Tag Archives: association of arizona food banks

foodbank

BCBSAZ donates 6,250 meals to the hungry

Arizonans across the state struggle with hunger. According to the Association of Arizona Food Banks (AAFB), almost one in five adults, and one in four children, struggle with hunger and poverty in rural and metro communities alike.

Because food insecurity rates in Arizona are higher than the national average, Blue Cross Blue Shield of Arizona (BCBSAZ) selected three organizations to receive support as part of its 75th anniversary, “Arizonans First.  Always” campaign.

“Hunger is a disheartening and undeniable issue in Arizona,” said Rich Boals, president and CEO of BCBSAZ. “We will do what we can to help fight hunger with the hope our contributions encourage others to do the same.”

The three programs supported include:

1.     The Association of Arizona Food Banks (AAFB) through a donation of 7,500 lbs. of canned food. The 7,500 lbs. is equivalent to 6,250 meals.“Items like canned chicken and similar canned foods are greatly needed,” said Angie Rodgers, president and CEO of the AAFB. “They are healthy and full of protein, which is always in short supply and necessary for a balanced diet. The Association of Arizona Food Banks could not accomplish our goals without these kinds of generous donations.”

2.     The Valley of the Sun United Way’s World Record to End Hunger project was supported by BCBSAZ volunteers lending time to assembling food bags for those in need. As it turned out, the volunteers broke the Guinness World Record by assembling more than 2,000 food bags in just three minutes.

3.     A contribution was also made to the Yavapai Food Council (YFC) which administers the Yavapai Food Neighbors Project and the National School Lunch Program countywide. The food that is collected through the Yavapai Food Neighbors Project will be donated to community food banks, pantries, and child-hunger programs. The National School Lunch Program provides free or reduced meals to students at rural and charter schools, comprised of more than 60 percent low-income families based on the U.S. Governments poverty guidelines.  A study conducted by YFC shows that one out of four adults and one out of three children in Yavapai County face food insecurity. Program funding is critical in helping these children grow up healthy and strong.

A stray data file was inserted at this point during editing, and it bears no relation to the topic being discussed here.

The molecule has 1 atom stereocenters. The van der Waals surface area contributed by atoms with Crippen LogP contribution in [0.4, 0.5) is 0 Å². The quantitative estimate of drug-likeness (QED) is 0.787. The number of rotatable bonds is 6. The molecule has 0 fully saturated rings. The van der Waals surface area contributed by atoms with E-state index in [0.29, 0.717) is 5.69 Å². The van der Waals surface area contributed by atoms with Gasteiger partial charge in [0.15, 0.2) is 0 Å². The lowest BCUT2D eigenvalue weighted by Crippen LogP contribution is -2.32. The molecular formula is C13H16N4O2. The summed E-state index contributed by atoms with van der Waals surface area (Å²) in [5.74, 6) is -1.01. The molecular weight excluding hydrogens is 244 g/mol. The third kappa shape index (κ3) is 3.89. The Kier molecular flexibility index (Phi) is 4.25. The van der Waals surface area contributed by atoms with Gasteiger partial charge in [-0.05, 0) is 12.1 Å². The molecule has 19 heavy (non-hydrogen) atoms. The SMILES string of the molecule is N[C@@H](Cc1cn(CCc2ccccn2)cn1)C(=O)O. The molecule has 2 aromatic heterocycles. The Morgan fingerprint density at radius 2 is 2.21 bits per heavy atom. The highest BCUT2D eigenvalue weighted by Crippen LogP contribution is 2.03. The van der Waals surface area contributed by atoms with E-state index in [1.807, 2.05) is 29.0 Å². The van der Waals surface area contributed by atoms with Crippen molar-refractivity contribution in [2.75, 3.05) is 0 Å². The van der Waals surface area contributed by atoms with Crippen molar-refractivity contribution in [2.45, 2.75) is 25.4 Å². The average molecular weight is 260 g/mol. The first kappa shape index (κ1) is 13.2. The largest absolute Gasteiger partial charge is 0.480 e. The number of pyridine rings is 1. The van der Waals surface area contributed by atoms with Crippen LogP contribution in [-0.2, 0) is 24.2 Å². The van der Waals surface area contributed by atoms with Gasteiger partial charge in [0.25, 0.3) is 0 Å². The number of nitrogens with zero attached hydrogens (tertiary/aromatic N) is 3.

The “Arizonans First. Always.” campaign has already visited Pima, Maricopa, Santa Cruz, Cochise, Greenlee, Graham, Apache, Navajo, Mohave and La Paz counties. Following the World Record to End Hunger project, BCBSAZ will visit Coconino County. To learn more about BCBSAZ and its 75 years in Arizona, visit azblue.com/birthday.

foodbank

Wells Fargo Arizona collects more than 19 tons of food

Wells Fargo Arizona’s team members collected 39,328 pounds of food during the company’s statewide food drive that took place June 10-24. The amount of food collected was equivalent to providing 66,124 meals and benefitted Association of Arizona Food Banks members throughout the state at a time when the need is so great.

Food collection bins were placed in all Wells Fargo Community Banking stores, Mortgage and Finance stores and the company’s processing and operations facilities located throughout the state.

Arizona food banks collectively distributed 139.4 million pounds of food in 2013 – equivalent to 72,625 meals per 1,600 sites, or 199 meals each day. People who wish to donate cash can send checks to their local food banks or to the Association of Arizona Food Banks whose mission is to deliver food and quality services to food banks and to foster relationships in support of their commitment to eliminate hunger.